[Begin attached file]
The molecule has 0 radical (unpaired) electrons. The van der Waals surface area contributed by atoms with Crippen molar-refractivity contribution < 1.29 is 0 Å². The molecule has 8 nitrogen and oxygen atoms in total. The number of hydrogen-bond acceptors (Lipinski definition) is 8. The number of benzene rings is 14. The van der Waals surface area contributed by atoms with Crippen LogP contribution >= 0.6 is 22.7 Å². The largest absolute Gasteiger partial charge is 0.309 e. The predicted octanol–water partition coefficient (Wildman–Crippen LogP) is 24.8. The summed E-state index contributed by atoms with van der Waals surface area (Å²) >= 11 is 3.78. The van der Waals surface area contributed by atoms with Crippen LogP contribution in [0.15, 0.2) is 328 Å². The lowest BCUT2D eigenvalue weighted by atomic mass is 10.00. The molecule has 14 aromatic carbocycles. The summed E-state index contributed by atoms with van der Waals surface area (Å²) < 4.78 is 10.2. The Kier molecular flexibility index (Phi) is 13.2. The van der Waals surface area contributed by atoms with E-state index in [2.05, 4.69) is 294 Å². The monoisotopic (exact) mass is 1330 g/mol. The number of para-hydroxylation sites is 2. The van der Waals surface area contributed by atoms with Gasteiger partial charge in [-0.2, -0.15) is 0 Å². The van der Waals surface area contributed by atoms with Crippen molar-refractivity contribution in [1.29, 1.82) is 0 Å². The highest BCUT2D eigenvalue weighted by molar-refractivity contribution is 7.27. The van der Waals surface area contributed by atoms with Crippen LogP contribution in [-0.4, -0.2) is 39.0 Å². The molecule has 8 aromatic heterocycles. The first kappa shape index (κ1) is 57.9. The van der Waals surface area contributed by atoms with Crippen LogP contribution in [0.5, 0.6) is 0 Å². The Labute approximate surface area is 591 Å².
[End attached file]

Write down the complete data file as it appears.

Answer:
The molecule has 0 radical (unpaired) electrons. The van der Waals surface area contributed by atoms with Crippen molar-refractivity contribution < 1.29 is 0 Å². The molecule has 8 nitrogen and oxygen atoms in total. The number of hydrogen-bond acceptors (Lipinski definition) is 8. The number of benzene rings is 14. The van der Waals surface area contributed by atoms with Crippen LogP contribution >= 0.6 is 22.7 Å². The largest absolute Gasteiger partial charge is 0.309 e. The predicted octanol–water partition coefficient (Wildman–Crippen LogP) is 24.8. The summed E-state index contributed by atoms with van der Waals surface area (Å²) >= 11 is 3.78. The van der Waals surface area contributed by atoms with Crippen LogP contribution in [0.15, 0.2) is 328 Å². The lowest BCUT2D eigenvalue weighted by atomic mass is 10.00. The molecule has 14 aromatic carbocycles. The summed E-state index contributed by atoms with van der Waals surface area (Å²) < 4.78 is 10.2. The Kier molecular flexibility index (Phi) is 13.2. The van der Waals surface area contributed by atoms with E-state index in [2.05, 4.69) is 294 Å². The monoisotopic (exact) mass is 1330 g/mol. The number of para-hydroxylation sites is 2. The van der Waals surface area contributed by atoms with Gasteiger partial charge in [-0.2, -0.15) is 0 Å². The van der Waals surface area contributed by atoms with Crippen molar-refractivity contribution in [1.29, 1.82) is 0 Å². The highest BCUT2D eigenvalue weighted by molar-refractivity contribution is 7.27. The van der Waals surface area contributed by atoms with Crippen LogP contribution in [-0.4, -0.2) is 39.0 Å². The molecule has 8 aromatic heterocycles. The first kappa shape index (κ1) is 57.9. The van der Waals surface area contributed by atoms with Crippen LogP contribution in [0.5, 0.6) is 0 Å². The Labute approximate surface area is 591 Å².